Monthly Archives: December 2014

The State of Web Printing

Cross Browser Printing is Annoying

My current task at my current place of employment is to get a certain web page to print to a single piece of paper without heavily modifying a pre-existing print stylesheet and getting it to work on both Firefox and IE. Not all the browsers have to be the same, they really just need to print to 1 page.

The first problem that we come across is that margins and padding are way different in each browser. After a quick web search, the culprit appears to be the use of px and pt. When printing apparently the em element is a better choice as it is more consistent unit of measurement and px and pt are arbitrarily handled by printers and browsers alike.

The second problem the @page CSS directive and page margins. It seems that each browser wants to handle things differently, which is not new and not entirely wrong according to the W3C which as an article about that here. But that does not help our problem which is to disregard how the browsers want to display things and make sure that things come out the way we want.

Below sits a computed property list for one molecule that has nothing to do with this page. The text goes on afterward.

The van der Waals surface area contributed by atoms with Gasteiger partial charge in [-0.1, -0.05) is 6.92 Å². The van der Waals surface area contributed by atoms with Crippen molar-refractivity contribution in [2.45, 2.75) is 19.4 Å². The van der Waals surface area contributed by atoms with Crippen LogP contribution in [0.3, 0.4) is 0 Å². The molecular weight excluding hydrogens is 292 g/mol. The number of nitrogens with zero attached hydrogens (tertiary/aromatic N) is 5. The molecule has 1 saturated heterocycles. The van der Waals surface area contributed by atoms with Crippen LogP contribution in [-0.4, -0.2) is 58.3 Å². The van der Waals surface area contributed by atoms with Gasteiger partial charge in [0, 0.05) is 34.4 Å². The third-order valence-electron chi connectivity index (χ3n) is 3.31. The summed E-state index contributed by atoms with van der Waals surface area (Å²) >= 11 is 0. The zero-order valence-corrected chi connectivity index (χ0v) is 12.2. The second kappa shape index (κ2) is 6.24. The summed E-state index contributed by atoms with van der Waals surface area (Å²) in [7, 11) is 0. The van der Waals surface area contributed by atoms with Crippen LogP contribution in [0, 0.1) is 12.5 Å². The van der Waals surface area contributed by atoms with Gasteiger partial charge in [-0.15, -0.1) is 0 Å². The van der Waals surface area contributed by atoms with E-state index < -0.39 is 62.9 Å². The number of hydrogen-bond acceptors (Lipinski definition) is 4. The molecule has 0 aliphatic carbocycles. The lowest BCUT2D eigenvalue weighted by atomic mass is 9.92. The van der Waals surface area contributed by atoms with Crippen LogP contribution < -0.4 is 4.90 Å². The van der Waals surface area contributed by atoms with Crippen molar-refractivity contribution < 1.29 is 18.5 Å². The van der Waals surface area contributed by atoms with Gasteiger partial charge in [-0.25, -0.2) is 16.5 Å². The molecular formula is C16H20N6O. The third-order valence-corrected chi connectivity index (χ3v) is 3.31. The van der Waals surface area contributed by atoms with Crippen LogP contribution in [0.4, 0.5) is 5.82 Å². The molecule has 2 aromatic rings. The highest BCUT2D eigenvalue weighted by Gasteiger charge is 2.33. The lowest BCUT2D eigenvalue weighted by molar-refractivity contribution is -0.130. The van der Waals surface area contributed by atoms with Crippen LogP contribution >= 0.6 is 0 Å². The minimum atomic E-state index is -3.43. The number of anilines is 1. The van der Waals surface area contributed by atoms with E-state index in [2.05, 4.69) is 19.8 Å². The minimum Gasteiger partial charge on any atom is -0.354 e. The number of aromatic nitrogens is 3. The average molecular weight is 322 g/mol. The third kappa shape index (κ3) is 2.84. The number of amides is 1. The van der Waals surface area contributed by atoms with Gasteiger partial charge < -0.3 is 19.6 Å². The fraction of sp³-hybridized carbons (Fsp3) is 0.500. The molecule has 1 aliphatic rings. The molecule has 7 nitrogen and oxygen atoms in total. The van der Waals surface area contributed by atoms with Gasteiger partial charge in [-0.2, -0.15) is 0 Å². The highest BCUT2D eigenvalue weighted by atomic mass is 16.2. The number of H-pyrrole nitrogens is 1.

For once, IE is behaving the most sensible for our purposes. It takes the @page margins and sets the printed page margins to what we want. Firefox, however, makes things difficult by taking the @page margins and adding them to the browsers default printer settings. Why, I have no idea, but we have to deal with it.

The goal is to keep the whole website on 1 stylesheet and also not to have any browser specific hacks or browser sniffing. Unfortunately, if we want similar behavior between the 2 browsers in this case, the best way that I have come across so far is to add a directive to our print CSS that is Firefox specific. The @-moz-document directive is used so that we can set the @page variable inside it to trim the margins back for just Firefox. Other browsers will ignore this directive as it really doesn’t tell them to do anything.